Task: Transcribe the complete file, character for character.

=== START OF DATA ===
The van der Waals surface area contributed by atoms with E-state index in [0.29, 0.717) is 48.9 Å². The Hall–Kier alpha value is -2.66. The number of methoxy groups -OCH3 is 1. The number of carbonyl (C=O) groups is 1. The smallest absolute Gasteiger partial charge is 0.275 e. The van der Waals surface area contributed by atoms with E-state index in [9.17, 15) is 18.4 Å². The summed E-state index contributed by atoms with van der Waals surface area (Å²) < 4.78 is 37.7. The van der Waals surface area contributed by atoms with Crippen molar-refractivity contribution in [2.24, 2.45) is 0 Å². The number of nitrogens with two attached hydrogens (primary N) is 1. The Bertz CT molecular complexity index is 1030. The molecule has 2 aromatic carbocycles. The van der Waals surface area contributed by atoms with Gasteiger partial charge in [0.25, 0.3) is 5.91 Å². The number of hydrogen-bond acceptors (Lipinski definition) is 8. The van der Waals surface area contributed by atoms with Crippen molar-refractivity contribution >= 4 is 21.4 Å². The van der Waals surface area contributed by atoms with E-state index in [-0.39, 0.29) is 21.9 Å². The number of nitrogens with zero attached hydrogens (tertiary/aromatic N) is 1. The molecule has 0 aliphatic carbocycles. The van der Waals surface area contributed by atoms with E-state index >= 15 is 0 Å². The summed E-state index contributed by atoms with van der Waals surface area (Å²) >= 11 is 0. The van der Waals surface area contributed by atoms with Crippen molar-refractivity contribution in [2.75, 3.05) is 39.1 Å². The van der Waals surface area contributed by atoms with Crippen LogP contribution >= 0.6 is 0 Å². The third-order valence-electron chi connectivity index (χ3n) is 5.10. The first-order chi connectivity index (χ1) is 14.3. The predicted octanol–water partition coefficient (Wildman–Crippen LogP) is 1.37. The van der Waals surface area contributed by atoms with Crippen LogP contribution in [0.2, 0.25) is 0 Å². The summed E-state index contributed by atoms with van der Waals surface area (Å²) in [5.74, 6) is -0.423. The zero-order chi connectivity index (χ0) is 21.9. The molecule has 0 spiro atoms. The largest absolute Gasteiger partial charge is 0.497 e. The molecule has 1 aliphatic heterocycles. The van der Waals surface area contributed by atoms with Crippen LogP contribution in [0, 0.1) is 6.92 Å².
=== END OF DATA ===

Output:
The van der Waals surface area contributed by atoms with E-state index in [0.29, 0.717) is 48.9 Å². The Hall–Kier alpha value is -2.66. The number of methoxy groups -OCH3 is 1. The number of carbonyl (C=O) groups is 1. The smallest absolute Gasteiger partial charge is 0.275 e. The van der Waals surface area contributed by atoms with E-state index in [9.17, 15) is 18.4 Å². The summed E-state index contributed by atoms with van der Waals surface area (Å²) < 4.78 is 37.7. The van der Waals surface area contributed by atoms with Crippen molar-refractivity contribution in [2.24, 2.45) is 0 Å². The number of nitrogens with two attached hydrogens (primary N) is 1. The Bertz CT molecular complexity index is 1030. The molecule has 2 aromatic carbocycles. The van der Waals surface area contributed by atoms with Gasteiger partial charge in [0.25, 0.3) is 5.91 Å². The number of hydrogen-bond acceptors (Lipinski definition) is 8. The van der Waals surface area contributed by atoms with Crippen molar-refractivity contribution >= 4 is 21.4 Å². The van der Waals surface area contributed by atoms with E-state index in [-0.39, 0.29) is 21.9 Å². The number of nitrogens with zero attached hydrogens (tertiary/aromatic N) is 1. The molecule has 0 aliphatic carbocycles. The van der Waals surface area contributed by atoms with E-state index >= 15 is 0 Å². The summed E-state index contributed by atoms with van der Waals surface area (Å²) >= 11 is 0. The van der Waals surface area contributed by atoms with Crippen molar-refractivity contribution in [2.75, 3.05) is 39.1 Å². The van der Waals surface area contributed by atoms with Crippen LogP contribution >= 0.6 is 0 Å². The third-order valence-electron chi connectivity index (χ3n) is 5.10. The first-order chi connectivity index (χ1) is 14.3. The predicted octanol–water partition coefficient (Wildman–Crippen LogP) is 1.37. The van der Waals surface area contributed by atoms with Crippen LogP contribution in [0.2, 0.25) is 0 Å². The summed E-state index contributed by atoms with van der Waals surface area (Å²) in [5.74, 6) is -0.423. The zero-order chi connectivity index (χ0) is 21.9. The molecule has 0 spiro atoms. The largest absolute Gasteiger partial charge is 0.497 e. The molecule has 1 aliphatic heterocycles. The van der Waals surface area contributed by atoms with Crippen LogP contribution in [0, 0.1) is 6.92 Å².